It’s the middle of a busy week: committee meetings to prep for at work, an Open House for our daughter this evening (for which we need to postpone Family Pizza Night!), roadwork on our street, fighting off allergies, homework for all three of us — Ellen, an actual student, Ben, an actual teacher, me, an actual administrator! It’s a day to embrace, and, at the same time, it could use a bit of spice! I ordered something spicy for lunch.
Since I began this blog, a few followers who have liked it are themselves bloggers. I follow one regularly and am doing a bit of shameless advertising for her: 365daysofkindness I so enjoy her writing — for me a bit on the wild side, but honest, fun, relaxed but also edgy, suspenseful, meaningful. We’ve never met, but the author is like runners I’ve been next to on a treadmill or during a race over the years whose style I admire. We often don’t speak, may just nod or smile to one another, but they inspire me to keep going, even on days where I start to think, heck, miles to go before I finish! My fellow blogger wrote today that the universe has let her know she’s on the right track with her blogging. She also wrote about being overtaken by the need to write, by knowing when ideas have found her and have not let go. Blogging has changed her as a person.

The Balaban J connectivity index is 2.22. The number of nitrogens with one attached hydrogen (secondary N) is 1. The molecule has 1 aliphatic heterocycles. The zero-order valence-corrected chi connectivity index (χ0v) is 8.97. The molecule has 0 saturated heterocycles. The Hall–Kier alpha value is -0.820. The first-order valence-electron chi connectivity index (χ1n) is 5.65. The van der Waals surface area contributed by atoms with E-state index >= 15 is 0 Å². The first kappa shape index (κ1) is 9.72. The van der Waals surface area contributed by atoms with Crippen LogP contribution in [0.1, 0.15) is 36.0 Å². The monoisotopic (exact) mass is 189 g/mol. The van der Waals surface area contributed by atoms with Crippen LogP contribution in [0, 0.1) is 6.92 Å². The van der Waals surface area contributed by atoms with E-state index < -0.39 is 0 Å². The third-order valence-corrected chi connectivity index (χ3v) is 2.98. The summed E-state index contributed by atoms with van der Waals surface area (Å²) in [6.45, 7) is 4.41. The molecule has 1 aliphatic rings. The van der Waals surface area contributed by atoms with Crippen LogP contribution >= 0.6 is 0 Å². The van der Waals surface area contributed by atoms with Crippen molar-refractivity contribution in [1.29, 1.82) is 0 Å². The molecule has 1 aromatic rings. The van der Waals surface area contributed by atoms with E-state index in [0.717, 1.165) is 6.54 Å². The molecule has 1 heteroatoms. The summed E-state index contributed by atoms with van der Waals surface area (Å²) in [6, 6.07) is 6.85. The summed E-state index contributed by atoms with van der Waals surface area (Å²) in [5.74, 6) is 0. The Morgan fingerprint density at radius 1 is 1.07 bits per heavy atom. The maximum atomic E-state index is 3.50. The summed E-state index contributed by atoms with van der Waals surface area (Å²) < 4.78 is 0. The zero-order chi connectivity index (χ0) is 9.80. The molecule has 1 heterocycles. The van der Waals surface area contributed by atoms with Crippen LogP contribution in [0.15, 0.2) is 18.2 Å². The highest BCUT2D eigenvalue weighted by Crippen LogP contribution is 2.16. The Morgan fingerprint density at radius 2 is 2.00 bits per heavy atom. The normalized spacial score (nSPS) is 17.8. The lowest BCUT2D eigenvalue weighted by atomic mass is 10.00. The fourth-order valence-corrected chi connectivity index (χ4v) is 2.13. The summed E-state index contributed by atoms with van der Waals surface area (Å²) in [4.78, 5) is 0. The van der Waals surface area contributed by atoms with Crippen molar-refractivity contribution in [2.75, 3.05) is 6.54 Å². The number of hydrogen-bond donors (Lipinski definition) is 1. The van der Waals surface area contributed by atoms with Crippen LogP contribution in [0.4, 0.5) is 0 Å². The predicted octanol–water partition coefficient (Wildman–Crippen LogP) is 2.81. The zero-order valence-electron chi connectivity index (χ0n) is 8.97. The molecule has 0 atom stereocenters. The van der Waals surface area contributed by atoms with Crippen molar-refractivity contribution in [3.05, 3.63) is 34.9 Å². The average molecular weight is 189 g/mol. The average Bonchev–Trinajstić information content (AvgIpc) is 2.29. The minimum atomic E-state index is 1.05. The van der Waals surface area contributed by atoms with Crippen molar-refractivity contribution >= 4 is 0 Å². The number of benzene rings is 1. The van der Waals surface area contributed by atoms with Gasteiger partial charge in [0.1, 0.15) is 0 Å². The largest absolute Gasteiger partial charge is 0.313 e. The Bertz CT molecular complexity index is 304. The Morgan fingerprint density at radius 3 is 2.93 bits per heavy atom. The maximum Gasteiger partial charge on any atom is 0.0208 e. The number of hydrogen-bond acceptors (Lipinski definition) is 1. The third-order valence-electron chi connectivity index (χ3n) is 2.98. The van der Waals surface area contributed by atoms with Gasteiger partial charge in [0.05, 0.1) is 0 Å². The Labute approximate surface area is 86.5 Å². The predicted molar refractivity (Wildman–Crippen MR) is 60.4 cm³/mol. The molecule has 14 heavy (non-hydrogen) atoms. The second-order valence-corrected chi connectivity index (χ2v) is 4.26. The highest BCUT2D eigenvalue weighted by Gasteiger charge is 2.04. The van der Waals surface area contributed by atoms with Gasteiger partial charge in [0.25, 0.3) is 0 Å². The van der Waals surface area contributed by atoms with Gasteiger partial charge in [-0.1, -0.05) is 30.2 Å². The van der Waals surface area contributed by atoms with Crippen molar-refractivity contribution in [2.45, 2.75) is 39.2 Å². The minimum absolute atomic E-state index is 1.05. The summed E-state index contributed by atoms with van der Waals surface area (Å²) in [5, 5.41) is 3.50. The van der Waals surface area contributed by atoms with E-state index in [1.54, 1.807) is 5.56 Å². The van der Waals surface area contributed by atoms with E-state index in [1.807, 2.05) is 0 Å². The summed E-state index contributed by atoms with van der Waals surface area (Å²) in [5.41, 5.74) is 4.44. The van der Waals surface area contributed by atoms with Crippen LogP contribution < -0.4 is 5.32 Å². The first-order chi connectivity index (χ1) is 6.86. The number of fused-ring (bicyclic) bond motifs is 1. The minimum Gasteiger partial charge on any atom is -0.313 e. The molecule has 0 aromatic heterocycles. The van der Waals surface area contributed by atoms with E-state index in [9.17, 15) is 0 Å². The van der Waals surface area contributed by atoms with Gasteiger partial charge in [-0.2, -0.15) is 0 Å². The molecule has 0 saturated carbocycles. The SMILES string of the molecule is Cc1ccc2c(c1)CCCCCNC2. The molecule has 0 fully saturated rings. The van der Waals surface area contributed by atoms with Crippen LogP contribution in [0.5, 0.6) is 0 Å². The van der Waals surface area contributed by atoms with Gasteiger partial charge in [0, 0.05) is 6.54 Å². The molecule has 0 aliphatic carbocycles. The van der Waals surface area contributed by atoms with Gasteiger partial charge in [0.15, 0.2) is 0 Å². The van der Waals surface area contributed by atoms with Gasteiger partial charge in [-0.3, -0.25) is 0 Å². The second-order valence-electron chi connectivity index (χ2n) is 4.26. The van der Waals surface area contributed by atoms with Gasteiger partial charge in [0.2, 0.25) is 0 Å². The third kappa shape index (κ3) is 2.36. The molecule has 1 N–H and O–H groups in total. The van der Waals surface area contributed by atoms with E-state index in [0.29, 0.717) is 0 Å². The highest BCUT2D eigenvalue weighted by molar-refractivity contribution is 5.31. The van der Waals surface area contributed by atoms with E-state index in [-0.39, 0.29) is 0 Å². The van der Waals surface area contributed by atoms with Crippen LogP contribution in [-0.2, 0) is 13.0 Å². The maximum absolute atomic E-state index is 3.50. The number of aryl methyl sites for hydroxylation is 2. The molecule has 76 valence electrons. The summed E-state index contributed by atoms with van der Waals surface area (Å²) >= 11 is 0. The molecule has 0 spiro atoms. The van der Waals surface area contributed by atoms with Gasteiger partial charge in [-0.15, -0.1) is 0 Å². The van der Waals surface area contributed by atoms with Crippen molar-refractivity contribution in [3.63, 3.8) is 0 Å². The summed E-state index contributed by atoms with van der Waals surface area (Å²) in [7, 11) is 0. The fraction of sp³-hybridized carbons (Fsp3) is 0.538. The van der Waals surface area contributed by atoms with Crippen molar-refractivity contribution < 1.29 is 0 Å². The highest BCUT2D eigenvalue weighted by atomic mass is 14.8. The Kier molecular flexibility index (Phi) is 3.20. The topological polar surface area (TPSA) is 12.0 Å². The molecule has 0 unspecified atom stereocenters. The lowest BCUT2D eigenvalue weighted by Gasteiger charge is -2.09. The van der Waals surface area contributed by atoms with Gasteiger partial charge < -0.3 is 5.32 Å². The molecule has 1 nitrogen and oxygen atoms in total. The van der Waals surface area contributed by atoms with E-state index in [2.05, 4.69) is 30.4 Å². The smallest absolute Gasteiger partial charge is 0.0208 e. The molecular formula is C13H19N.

In earlier years, poetry was very much like that for me. I would be in the middle of my paper route, a poem would come rolling down the hill at me, and I would finish my route quickly to write the poem. I would set it aside for a day or two, return to it and feel a rush of excitement if and when I made it better. I was very lucky that my poems were published and recognized. Writing can be a bit lonely, but it can also be a friendship you keep for life. When one of my new poems was published last year in a national journal, I smiled like I do when I finish a marathon.
Tennis and distance running have also been lifelong friends. Because I’ve done them for so long, I know that just like writing, there are miles that are harder than others. But you make it through them, set mini-goals for the long distance, and fall into the familiar relief and lightness of head and feet when you finish! You spread your arms wide open and savor the moment.
In the coming months I’ll be training harder for my 18th marathon, and thanks to this blog, also be writing about tennis, trisomy 21, and angels who have come through for me and my family. I was thrilled to hear from a friend whose husband — Gerry — I wrote about yesterday. Mahalo to all of you for reading and sharing.